We have varied membership types - for medical students and foundation doctors, new trainees and post-MRCPCH doctors, affiliated child health professionals and retired paediatricians. Our questionnaire helps find the best type for you!
We work with paediatric diabetes units in England and Wales to improve care, outcomes and the quality of life for children and young people with diabetes, and their families.
What we do
To help drive outcomes improvements and encourage service change in paediatric diabetes care in England and Wales, the National Diabetes Quality Programme was established in collaboration with the National Children and Young People’s Diabetes Network in April 2018.
We aim to improve multidisciplinary care for children and young people with diabetes in the NHS, reducing unwarranted variations and involving families in service improvement in a developmental way.
Delivering our activities virtually
We rapidly made innovative adaptions to keep paediatric diabetes on the Trust or Health Board radar through the COVID-19 pandemic. We continue to use feedback to consider ways to facilitate preparations and ensure all stakeholders get the most out of virtual peer reviews and the QI Collaborative. Thanks to all who have participated so professionally and enthusiastically!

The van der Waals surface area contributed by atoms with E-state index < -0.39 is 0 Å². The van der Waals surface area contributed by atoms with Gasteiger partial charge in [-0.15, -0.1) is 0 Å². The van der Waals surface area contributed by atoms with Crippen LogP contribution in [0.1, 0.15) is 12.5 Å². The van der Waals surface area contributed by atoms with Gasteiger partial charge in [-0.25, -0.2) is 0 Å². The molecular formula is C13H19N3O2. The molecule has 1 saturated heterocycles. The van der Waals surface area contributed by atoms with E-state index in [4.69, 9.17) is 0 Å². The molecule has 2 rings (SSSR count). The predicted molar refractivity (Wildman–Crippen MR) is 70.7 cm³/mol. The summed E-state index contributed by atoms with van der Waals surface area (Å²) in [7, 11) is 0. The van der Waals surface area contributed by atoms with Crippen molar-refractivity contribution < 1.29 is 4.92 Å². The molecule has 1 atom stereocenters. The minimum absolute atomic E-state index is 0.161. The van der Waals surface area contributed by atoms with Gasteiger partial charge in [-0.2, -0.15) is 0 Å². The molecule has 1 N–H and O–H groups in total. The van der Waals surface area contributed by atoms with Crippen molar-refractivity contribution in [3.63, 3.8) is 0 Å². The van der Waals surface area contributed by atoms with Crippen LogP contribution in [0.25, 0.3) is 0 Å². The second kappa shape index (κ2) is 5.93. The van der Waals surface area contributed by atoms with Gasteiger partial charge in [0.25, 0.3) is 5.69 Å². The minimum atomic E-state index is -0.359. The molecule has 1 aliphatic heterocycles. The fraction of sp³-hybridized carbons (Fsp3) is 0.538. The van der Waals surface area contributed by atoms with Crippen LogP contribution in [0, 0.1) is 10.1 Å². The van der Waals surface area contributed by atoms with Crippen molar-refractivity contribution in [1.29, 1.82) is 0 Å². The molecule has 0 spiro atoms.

'We invite you to read our publication in the Diabetes Care for Children and Young People journal, Keeping paediatric diabetes on the radar'.
Our QI Collaborative supports multidisciplinary teams to share their processes and develop new models of care. Our pilot began with 10 units in October 2017, and we're now working with teams across the country.
Participating teams self assess a set of clinical measures, providing evidence as support, and our external verification provides a consistent check. We've produced our first report, with some good baseline data.
We train and support health professionals to visit participating units. They speak with the service team, colleagues, patients and families to determine compliance against the standards, explore any barriers and identify good practice.
On Thursday 8 December, the Nuffield Council on Bioethics announced it has been commissioned by the Department for Health and Social Care to conduct an independent review of the disagreements that arise between families and healthcare teams in the care of critically ill children.
In this two-part episode we feature Emily Arkell, Director of Quality Improvement and Professor Paul Dimitri, Vice President for Science and Research. They discuss the importance of research to clinical practice in child health and the added training benefits.